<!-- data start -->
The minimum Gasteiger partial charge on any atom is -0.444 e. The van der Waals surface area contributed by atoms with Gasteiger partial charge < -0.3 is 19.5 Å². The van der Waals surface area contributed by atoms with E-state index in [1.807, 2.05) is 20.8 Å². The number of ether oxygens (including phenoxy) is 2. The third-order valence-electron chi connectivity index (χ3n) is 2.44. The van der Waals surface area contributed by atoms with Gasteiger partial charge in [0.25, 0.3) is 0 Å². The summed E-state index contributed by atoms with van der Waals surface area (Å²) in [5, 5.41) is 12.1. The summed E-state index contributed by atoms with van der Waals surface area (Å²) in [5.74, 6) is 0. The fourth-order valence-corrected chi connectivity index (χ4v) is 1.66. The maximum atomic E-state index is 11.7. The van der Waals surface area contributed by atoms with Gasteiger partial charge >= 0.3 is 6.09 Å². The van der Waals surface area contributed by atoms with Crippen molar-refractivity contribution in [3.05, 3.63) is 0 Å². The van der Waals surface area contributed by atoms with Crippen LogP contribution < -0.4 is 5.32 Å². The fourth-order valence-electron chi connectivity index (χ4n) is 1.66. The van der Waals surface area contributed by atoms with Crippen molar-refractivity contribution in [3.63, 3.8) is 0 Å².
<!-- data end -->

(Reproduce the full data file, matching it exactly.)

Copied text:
The minimum Gasteiger partial charge on any atom is -0.444 e. The van der Waals surface area contributed by atoms with Gasteiger partial charge < -0.3 is 19.5 Å². The van der Waals surface area contributed by atoms with E-state index in [1.807, 2.05) is 20.8 Å². The number of ether oxygens (including phenoxy) is 2. The third-order valence-electron chi connectivity index (χ3n) is 2.44. The van der Waals surface area contributed by atoms with Gasteiger partial charge in [0.25, 0.3) is 0 Å². The summed E-state index contributed by atoms with van der Waals surface area (Å²) in [5, 5.41) is 12.1. The summed E-state index contributed by atoms with van der Waals surface area (Å²) in [5.74, 6) is 0. The fourth-order valence-corrected chi connectivity index (χ4v) is 1.66. The maximum atomic E-state index is 11.7. The van der Waals surface area contributed by atoms with Gasteiger partial charge >= 0.3 is 6.09 Å². The van der Waals surface area contributed by atoms with Crippen molar-refractivity contribution in [3.05, 3.63) is 0 Å². The van der Waals surface area contributed by atoms with Crippen LogP contribution < -0.4 is 5.32 Å². The fourth-order valence-electron chi connectivity index (χ4n) is 1.66. The van der Waals surface area contributed by atoms with Crippen molar-refractivity contribution in [3.63, 3.8) is 0 Å².